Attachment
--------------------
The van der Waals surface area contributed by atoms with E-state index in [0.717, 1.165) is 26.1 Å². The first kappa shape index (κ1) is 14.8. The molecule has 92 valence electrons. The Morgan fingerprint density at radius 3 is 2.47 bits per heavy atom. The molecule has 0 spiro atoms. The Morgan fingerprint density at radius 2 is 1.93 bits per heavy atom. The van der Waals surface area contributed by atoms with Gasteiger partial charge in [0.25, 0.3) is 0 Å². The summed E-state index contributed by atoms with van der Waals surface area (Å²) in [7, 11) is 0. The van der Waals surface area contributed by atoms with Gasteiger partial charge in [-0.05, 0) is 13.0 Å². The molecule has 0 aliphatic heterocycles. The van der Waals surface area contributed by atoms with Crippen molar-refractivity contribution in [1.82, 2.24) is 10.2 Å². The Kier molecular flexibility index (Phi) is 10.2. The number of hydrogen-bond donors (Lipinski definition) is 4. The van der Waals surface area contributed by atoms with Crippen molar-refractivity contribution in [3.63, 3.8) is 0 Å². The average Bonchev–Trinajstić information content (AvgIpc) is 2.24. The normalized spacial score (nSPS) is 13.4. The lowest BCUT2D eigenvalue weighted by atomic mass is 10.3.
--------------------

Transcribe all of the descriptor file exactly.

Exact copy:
The van der Waals surface area contributed by atoms with E-state index in [0.717, 1.165) is 26.1 Å². The first kappa shape index (κ1) is 14.8. The molecule has 92 valence electrons. The Morgan fingerprint density at radius 3 is 2.47 bits per heavy atom. The molecule has 0 spiro atoms. The Morgan fingerprint density at radius 2 is 1.93 bits per heavy atom. The van der Waals surface area contributed by atoms with Gasteiger partial charge in [0.25, 0.3) is 0 Å². The summed E-state index contributed by atoms with van der Waals surface area (Å²) in [7, 11) is 0. The van der Waals surface area contributed by atoms with Gasteiger partial charge in [-0.05, 0) is 13.0 Å². The molecule has 0 aliphatic heterocycles. The van der Waals surface area contributed by atoms with Crippen molar-refractivity contribution in [1.82, 2.24) is 10.2 Å². The Kier molecular flexibility index (Phi) is 10.2. The number of hydrogen-bond donors (Lipinski definition) is 4. The van der Waals surface area contributed by atoms with Crippen molar-refractivity contribution in [3.63, 3.8) is 0 Å². The average Bonchev–Trinajstić information content (AvgIpc) is 2.24. The normalized spacial score (nSPS) is 13.4. The lowest BCUT2D eigenvalue weighted by atomic mass is 10.3.